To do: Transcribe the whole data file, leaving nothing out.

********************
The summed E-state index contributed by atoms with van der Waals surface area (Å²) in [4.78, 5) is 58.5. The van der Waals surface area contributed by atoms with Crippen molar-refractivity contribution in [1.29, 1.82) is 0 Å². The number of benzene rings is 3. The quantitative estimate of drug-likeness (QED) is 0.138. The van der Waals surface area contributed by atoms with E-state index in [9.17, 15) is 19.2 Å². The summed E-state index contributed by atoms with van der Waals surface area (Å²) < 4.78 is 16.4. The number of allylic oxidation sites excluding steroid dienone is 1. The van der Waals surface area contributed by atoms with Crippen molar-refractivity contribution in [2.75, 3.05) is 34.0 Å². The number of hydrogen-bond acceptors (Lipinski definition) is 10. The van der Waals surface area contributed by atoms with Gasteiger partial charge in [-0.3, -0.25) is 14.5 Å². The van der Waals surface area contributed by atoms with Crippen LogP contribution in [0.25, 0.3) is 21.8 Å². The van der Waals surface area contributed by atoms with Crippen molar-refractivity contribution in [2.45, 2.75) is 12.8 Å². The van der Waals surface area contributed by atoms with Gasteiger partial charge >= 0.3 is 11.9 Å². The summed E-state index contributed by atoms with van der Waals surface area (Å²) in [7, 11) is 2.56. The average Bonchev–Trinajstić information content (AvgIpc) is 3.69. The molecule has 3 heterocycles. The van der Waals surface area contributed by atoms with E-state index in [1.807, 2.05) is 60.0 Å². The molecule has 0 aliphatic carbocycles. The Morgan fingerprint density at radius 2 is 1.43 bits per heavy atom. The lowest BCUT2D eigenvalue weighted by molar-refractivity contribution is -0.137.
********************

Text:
The summed E-state index contributed by atoms with van der Waals surface area (Å²) in [4.78, 5) is 58.5. The van der Waals surface area contributed by atoms with Crippen molar-refractivity contribution in [1.29, 1.82) is 0 Å². The number of benzene rings is 3. The quantitative estimate of drug-likeness (QED) is 0.138. The van der Waals surface area contributed by atoms with E-state index in [9.17, 15) is 19.2 Å². The summed E-state index contributed by atoms with van der Waals surface area (Å²) < 4.78 is 16.4. The number of allylic oxidation sites excluding steroid dienone is 1. The van der Waals surface area contributed by atoms with Crippen molar-refractivity contribution in [2.75, 3.05) is 34.0 Å². The number of hydrogen-bond acceptors (Lipinski definition) is 10. The van der Waals surface area contributed by atoms with Gasteiger partial charge in [-0.3, -0.25) is 14.5 Å². The van der Waals surface area contributed by atoms with Crippen LogP contribution in [0.25, 0.3) is 21.8 Å². The van der Waals surface area contributed by atoms with Crippen molar-refractivity contribution in [2.45, 2.75) is 12.8 Å². The van der Waals surface area contributed by atoms with Gasteiger partial charge >= 0.3 is 11.9 Å². The summed E-state index contributed by atoms with van der Waals surface area (Å²) in [7, 11) is 2.56. The average Bonchev–Trinajstić information content (AvgIpc) is 3.69. The molecule has 3 heterocycles. The van der Waals surface area contributed by atoms with E-state index in [1.807, 2.05) is 60.0 Å². The molecule has 0 aliphatic carbocycles. The Morgan fingerprint density at radius 2 is 1.43 bits per heavy atom. The lowest BCUT2D eigenvalue weighted by molar-refractivity contribution is -0.137.